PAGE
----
San Francisco-based Kraken will list Internet Computers on the Kraken and Kraken Pro platforms this Friday.
On its debut in May 2021, Internet Computer stormed the market cap rankings, peaking as high as fourth place. It’s rare for newcomers to have such an impact from the off, which triggered massive interest across the board at the time.
Indeed, its game plan, which can be summarized as building a free and open internet controlled by users, not “big tech,” had mass appeal and still does today.
But huge drawdowns followed, and within a month of launching, $ICP was down 88% from its $885 all-time high (ATH). Currently, it’s down 98% from its ATH, with February 24 marking an all-time low of $14.88.
Based on this performance, the project became a prime example of not FOMO’ing in. However, that hasn’t deterred Kraken from listing the project.
What is Internet Computer?
Internet Computer is looking to build a decentralized, scalable cloud solution to store data, perform computational tasks, and enable community governance – a blockchain internet.
“We aim to create a “blockchain singularity” in which every system and service is rebuilt and reimagined using smart contracts and runs entirely from infinite public blockchain without need for traditional IT.”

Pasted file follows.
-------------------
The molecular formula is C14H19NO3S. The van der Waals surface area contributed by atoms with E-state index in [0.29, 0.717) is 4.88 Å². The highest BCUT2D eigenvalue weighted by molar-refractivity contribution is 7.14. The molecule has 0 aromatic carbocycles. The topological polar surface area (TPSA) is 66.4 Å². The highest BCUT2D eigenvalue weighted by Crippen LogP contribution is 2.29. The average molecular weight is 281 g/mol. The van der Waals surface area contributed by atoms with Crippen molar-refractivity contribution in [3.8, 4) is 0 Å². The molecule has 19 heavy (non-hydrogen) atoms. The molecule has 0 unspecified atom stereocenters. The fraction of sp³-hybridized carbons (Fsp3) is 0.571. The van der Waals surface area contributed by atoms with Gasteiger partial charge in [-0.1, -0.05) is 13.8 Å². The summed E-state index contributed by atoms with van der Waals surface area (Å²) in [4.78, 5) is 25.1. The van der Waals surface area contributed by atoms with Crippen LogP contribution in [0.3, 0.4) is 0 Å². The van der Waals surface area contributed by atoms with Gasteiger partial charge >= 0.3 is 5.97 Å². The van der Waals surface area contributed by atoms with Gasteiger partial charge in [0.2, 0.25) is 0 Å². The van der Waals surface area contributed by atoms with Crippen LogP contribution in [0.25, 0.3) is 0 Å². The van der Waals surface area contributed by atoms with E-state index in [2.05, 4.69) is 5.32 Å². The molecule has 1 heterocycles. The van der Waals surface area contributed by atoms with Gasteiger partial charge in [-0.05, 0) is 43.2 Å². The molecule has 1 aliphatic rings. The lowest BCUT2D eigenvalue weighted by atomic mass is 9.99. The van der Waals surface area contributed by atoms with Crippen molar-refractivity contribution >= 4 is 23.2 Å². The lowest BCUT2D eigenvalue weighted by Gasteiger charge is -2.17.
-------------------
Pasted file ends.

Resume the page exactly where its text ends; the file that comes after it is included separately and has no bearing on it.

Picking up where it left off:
It will achieve this by developing an open algorithmic governance system called the Network Nervous System (NNS). Managing this system are ICP nodes, which also manage subnets (or applications) that execute a unique type of smart contract called canisters.
Through this system, apps or software have no fixed or physical address, as they move between servers hosted by independent data centers. Thus software can exist without any entity owning or controlling it.
Why did $ICP crash and burn?
According to blockchain architect Rohas Nagpal, the reason for Internet Computer’s price collapse was not to do with inherent flaws within the project. Instead, the price crash came about through poor token distribution.
Nagpal claims whale activity, as exchange inflows, triggered panic, leading to selling pressure which tanked the price.
“Project insiders transferred $2 billion worth of ICP to crypto exchanges. This spooked the markets. Investors felt that the insiders were planning to dump their holdings, and this triggered a massive price drop.”
Yet this explanation doesn’t account for the continued price depression some ten months on.
Kraken says listings are not recommendations “to buy, sell, or participate in the associated network.” But it remains the case that exchanges, in general, list tokens based on projected volume, amongst other criteria.
As such, despite low investor sentiment towards the project, Kraken, at the least, has concluded that the listing could be profitable.
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